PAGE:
Excellence in Autobiographical Statements
Please keep in mind that, while it may seem to you that the reason you are interested in your field is that you want to help people, this reason has become a terrible cliche and should be avoided. The problem is that it adds little information. If I were to have the privilege of helping you with your autobiographical statement, I would ask you a series of incisive questions so that I would have all of the required building blocks of your story to work with. Perhaps there is some particular kind of human problem that evokes your desire to be helpful--maybe you are particularly interested in helping emotionally disturbed children, or possible the aged, or the disabled. In addition, this will allow you to couple your emotional motivation with the serious intellectual interests you may have. If you are a scientist, you might want to think in terms of paradigm shifts that coincide with life stages, what you were thinking about 5 years ago, 10 years ago, etc.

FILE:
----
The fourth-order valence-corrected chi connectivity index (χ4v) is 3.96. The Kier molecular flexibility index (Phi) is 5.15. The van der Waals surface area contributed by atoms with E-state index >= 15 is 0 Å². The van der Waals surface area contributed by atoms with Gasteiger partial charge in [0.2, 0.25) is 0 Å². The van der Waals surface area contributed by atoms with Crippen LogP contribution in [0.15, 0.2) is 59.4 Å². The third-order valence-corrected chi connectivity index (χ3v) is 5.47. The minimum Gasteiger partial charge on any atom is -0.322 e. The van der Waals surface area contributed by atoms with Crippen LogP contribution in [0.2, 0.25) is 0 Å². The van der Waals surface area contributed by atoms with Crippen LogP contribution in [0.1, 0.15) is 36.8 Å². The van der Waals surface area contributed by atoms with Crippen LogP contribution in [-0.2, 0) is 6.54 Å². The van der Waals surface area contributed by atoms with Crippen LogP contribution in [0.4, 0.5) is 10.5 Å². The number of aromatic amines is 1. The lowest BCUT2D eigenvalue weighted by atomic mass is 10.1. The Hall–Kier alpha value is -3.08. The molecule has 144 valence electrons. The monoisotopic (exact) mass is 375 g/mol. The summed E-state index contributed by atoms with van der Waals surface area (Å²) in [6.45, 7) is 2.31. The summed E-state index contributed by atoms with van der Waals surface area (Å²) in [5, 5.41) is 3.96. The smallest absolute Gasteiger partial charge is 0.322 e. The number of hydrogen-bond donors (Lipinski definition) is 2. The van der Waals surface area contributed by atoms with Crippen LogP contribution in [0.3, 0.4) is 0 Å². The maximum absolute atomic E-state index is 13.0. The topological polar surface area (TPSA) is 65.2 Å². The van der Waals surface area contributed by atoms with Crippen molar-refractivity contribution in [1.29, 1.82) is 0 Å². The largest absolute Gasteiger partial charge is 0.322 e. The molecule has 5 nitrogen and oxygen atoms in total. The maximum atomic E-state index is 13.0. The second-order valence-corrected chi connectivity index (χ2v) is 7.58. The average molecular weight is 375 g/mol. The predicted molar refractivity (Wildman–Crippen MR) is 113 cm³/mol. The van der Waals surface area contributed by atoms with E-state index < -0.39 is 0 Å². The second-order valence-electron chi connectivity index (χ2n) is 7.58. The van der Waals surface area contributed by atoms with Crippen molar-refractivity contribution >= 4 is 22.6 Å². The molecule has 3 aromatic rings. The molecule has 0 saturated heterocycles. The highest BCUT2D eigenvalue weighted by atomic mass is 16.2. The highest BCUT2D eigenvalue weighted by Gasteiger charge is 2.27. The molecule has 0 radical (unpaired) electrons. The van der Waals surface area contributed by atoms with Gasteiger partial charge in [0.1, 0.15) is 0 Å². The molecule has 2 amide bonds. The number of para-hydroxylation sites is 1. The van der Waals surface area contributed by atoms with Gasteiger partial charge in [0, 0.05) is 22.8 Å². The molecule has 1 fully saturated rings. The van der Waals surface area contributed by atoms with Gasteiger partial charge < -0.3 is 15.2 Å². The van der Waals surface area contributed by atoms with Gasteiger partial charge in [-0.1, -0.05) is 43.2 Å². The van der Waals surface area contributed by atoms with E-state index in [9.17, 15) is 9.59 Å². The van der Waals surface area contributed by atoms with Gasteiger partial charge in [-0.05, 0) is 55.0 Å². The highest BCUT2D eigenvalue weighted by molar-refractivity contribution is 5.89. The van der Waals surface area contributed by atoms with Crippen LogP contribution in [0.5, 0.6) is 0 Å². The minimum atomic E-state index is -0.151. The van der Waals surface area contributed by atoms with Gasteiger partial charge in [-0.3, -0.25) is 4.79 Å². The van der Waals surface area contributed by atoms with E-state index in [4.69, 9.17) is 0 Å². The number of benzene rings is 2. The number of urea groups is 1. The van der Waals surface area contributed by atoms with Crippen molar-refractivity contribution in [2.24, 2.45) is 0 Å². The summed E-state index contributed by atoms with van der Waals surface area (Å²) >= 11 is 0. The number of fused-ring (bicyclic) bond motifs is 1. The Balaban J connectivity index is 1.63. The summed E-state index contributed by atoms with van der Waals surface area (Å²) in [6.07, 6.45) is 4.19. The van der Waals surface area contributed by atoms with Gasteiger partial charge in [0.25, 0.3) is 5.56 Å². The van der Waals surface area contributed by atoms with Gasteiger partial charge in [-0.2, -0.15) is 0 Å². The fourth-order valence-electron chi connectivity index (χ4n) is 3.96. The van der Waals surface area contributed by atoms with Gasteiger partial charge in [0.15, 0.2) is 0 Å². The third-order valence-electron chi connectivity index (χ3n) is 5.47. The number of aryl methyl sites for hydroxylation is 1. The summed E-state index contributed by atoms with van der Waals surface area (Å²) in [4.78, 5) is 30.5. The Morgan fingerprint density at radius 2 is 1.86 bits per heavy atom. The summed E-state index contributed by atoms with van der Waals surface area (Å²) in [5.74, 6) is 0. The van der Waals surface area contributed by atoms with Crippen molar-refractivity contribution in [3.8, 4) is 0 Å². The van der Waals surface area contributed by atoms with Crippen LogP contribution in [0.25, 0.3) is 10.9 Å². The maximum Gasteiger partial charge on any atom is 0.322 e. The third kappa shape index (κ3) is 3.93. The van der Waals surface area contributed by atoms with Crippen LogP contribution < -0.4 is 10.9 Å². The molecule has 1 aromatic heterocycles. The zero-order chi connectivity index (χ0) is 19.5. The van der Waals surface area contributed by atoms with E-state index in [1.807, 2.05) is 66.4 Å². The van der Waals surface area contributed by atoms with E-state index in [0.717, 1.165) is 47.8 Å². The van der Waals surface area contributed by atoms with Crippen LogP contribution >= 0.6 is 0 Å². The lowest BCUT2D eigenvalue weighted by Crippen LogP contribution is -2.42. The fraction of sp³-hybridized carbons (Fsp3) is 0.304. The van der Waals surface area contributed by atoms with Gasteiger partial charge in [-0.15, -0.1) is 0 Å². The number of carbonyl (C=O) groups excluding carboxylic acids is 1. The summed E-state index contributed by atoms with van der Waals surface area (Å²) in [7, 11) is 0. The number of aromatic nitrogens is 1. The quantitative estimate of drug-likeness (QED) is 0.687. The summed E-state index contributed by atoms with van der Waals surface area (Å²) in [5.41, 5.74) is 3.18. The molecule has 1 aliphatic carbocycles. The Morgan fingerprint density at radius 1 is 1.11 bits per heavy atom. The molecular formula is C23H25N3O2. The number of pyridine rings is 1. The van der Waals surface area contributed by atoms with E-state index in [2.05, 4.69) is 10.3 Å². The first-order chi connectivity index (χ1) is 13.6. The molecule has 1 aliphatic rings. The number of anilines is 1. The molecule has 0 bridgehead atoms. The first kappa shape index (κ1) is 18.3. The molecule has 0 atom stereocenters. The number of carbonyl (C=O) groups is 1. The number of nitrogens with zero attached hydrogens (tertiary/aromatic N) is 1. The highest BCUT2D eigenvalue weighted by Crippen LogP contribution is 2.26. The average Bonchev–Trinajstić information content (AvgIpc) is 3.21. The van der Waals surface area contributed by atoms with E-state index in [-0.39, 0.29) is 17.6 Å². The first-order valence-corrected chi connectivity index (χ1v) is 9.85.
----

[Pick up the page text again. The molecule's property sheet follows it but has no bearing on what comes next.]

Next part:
Try to focus on particular educational and occupational experiences you have had that could account for your interests, rather than personal experiences. For example, it is probably unwise to say that you are interested in the neural basis of depression because you want to find out why your father became depressed and had to be admitted to a mental hospital. Such personal experiences are difficult to put into a short written statement without either trivializing them or needlessly confining your intellectual interest to emotional motivation. It helps to think of your audience. Who will read this statement? It will be read by academic psychologists who have dedicated their career to scholarly endeavors. Scholars rightly distrust too much personal motivation entering into science because it can lead to a distortion of the scientific process. They are looking for the kind of motivation they themselves either have or wish they would have--an intrinsic and serious interest in the substance of the issues dealt with. Try to share experiences that reflect on that part of your reasons for seeking graduate level training. If you cannot find such reasons, perhaps now is a good time to think about whether a career in science is for you.